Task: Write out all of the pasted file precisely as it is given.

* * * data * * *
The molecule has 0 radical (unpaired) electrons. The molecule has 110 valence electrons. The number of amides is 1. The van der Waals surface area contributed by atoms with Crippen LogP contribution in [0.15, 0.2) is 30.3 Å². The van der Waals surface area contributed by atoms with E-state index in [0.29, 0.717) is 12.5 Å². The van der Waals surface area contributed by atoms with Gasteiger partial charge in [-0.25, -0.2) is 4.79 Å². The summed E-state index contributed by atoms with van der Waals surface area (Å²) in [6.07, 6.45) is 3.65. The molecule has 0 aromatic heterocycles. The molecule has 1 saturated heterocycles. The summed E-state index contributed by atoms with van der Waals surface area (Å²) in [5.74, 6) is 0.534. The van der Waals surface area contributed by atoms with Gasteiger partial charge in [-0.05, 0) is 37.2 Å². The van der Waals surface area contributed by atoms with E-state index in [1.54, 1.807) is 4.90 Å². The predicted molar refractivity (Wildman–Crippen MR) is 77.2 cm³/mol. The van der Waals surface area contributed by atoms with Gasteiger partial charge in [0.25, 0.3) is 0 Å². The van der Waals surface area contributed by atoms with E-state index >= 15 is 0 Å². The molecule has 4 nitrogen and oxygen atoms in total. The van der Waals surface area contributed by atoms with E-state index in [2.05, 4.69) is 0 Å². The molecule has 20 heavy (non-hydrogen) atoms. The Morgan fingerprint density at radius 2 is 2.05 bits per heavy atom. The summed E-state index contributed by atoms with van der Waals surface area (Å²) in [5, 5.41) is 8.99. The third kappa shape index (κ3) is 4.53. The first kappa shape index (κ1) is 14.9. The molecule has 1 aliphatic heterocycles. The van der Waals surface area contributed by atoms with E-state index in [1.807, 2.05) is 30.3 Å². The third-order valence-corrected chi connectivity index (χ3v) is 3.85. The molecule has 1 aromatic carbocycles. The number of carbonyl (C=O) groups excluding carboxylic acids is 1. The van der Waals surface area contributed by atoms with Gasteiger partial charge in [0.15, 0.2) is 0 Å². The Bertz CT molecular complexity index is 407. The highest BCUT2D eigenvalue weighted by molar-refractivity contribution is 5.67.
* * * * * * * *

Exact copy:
The molecule has 0 radical (unpaired) electrons. The molecule has 110 valence electrons. The number of amides is 1. The van der Waals surface area contributed by atoms with Crippen LogP contribution in [0.15, 0.2) is 30.3 Å². The van der Waals surface area contributed by atoms with E-state index in [0.29, 0.717) is 12.5 Å². The van der Waals surface area contributed by atoms with Gasteiger partial charge in [-0.25, -0.2) is 4.79 Å². The summed E-state index contributed by atoms with van der Waals surface area (Å²) in [6.07, 6.45) is 3.65. The molecule has 0 aromatic heterocycles. The molecule has 1 saturated heterocycles. The summed E-state index contributed by atoms with van der Waals surface area (Å²) in [5.74, 6) is 0.534. The van der Waals surface area contributed by atoms with Gasteiger partial charge in [-0.05, 0) is 37.2 Å². The van der Waals surface area contributed by atoms with E-state index in [1.54, 1.807) is 4.90 Å². The predicted molar refractivity (Wildman–Crippen MR) is 77.2 cm³/mol. The van der Waals surface area contributed by atoms with Gasteiger partial charge in [0.25, 0.3) is 0 Å². The van der Waals surface area contributed by atoms with E-state index >= 15 is 0 Å². The molecule has 4 nitrogen and oxygen atoms in total. The van der Waals surface area contributed by atoms with E-state index in [2.05, 4.69) is 0 Å². The molecule has 20 heavy (non-hydrogen) atoms. The Morgan fingerprint density at radius 2 is 2.05 bits per heavy atom. The summed E-state index contributed by atoms with van der Waals surface area (Å²) in [5, 5.41) is 8.99. The third kappa shape index (κ3) is 4.53. The first kappa shape index (κ1) is 14.9. The molecule has 1 aliphatic heterocycles. The van der Waals surface area contributed by atoms with E-state index in [1.807, 2.05) is 30.3 Å². The third-order valence-corrected chi connectivity index (χ3v) is 3.85. The molecule has 1 aromatic carbocycles. The number of carbonyl (C=O) groups excluding carboxylic acids is 1. The van der Waals surface area contributed by atoms with Gasteiger partial charge in [0.15, 0.2) is 0 Å². The Bertz CT molecular complexity index is 407. The highest BCUT2D eigenvalue weighted by molar-refractivity contribution is 5.67.